Now I’m sure that he comes against us in many different ways, all of which I myself do not know; but I think we too often imagine Exorcist-like warfare with crosses held high and twisting heads as in the movie. And while I’ve never seen “The Exorcist” and thus don’t know the music, I think we imagine our warfare with Satan to be set to music like the “Psycho” soundtrack, the now well-known shrieking sound of mainstream slasher movies.

However…in reality, his efforts against us need no such melodramatic tones. Instead, apparently, he just quietly whispers unforgiving thoughts in our ears, and therefore keeps us from reconciling with one another. How subtle and simple and…incredibly destructive.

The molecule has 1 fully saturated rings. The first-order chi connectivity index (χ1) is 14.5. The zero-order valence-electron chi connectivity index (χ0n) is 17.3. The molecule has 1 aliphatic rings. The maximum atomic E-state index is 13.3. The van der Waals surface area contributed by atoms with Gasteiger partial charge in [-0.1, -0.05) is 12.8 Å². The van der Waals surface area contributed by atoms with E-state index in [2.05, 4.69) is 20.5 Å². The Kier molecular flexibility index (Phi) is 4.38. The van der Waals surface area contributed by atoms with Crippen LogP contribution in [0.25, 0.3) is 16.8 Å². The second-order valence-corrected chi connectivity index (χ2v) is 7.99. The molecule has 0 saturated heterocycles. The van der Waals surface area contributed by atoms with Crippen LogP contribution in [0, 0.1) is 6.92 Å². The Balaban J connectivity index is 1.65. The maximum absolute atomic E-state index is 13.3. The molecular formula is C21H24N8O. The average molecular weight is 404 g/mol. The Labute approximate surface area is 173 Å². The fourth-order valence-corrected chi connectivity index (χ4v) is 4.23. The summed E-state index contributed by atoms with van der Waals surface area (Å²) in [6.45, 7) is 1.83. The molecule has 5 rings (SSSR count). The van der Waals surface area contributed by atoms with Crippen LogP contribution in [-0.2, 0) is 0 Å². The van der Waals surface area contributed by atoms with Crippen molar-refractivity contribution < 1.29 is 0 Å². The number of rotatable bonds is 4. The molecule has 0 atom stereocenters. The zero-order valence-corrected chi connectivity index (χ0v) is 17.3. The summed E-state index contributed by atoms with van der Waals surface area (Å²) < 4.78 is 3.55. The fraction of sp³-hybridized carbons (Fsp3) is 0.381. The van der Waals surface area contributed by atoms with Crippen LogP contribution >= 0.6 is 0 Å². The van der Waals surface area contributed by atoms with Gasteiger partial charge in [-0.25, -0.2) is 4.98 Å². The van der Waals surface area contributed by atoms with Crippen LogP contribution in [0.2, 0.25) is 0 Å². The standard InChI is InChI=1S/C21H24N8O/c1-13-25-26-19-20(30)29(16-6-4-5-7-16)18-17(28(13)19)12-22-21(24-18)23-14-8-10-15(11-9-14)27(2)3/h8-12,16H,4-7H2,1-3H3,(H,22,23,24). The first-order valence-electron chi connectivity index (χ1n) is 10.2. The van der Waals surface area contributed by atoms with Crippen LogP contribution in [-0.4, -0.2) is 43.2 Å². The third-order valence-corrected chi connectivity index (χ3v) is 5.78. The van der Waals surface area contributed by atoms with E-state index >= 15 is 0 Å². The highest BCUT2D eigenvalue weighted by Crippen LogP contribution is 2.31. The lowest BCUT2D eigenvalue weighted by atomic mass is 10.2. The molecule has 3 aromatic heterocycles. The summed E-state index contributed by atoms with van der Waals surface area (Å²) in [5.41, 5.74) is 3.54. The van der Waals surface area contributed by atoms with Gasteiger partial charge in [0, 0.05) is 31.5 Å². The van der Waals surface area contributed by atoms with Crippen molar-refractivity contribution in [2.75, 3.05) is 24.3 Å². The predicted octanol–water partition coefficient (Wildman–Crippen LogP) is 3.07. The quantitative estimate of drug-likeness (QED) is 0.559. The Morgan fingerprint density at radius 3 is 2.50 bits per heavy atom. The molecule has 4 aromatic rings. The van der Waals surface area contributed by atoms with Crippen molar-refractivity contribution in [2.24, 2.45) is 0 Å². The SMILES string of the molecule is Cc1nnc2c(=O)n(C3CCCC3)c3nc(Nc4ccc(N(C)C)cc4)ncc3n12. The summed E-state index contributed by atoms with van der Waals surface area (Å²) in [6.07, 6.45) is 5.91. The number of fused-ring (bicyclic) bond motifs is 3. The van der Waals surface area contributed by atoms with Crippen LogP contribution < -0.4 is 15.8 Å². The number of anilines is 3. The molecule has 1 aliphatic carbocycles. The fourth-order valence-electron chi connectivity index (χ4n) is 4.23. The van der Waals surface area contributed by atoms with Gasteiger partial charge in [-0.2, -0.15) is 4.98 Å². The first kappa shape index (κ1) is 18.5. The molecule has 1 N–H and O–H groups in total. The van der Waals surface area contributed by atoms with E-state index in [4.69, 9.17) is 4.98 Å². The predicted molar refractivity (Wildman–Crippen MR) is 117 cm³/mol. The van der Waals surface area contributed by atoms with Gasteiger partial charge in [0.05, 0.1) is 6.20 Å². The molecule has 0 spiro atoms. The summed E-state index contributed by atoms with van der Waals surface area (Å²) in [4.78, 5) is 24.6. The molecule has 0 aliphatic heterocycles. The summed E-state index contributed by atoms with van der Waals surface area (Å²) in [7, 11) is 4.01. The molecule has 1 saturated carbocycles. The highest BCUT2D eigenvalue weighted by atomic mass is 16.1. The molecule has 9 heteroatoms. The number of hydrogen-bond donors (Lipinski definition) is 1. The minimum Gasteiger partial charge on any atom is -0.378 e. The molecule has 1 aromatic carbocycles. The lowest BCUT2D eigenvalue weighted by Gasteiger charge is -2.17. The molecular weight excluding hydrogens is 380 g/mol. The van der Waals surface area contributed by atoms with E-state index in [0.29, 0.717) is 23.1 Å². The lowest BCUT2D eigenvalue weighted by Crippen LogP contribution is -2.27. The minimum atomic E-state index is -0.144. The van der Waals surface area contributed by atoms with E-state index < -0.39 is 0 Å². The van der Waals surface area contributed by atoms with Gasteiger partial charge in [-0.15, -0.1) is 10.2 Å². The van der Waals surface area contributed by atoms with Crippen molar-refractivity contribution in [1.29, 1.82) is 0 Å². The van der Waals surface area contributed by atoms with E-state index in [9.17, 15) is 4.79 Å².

Paul knew his plans, and so he wrote to the church at Corinth, apparently about the man who had led a revolt against the Apostle himself:

So you should rather turn to forgive and comfort him, or he may be overwhelmed by excessive sorrow. So I beg you to reaffirm your love for him. For this is why I wrote, that I might test you and know whether you are obedient in everything. Anyone whom you forgive, I also forgive. Indeed, what I have forgiven, if I have forgiven anything, has been for your sake in the presence of Christ, so that we would not be outwitted by Satan; for we are not ignorant of his designs. 2 Corinthians 2:7-11 (ESV)

Do you understand what God is saying through the Apostle? It’s this: Be sure to forgive, so you will not be outwitted by Satan.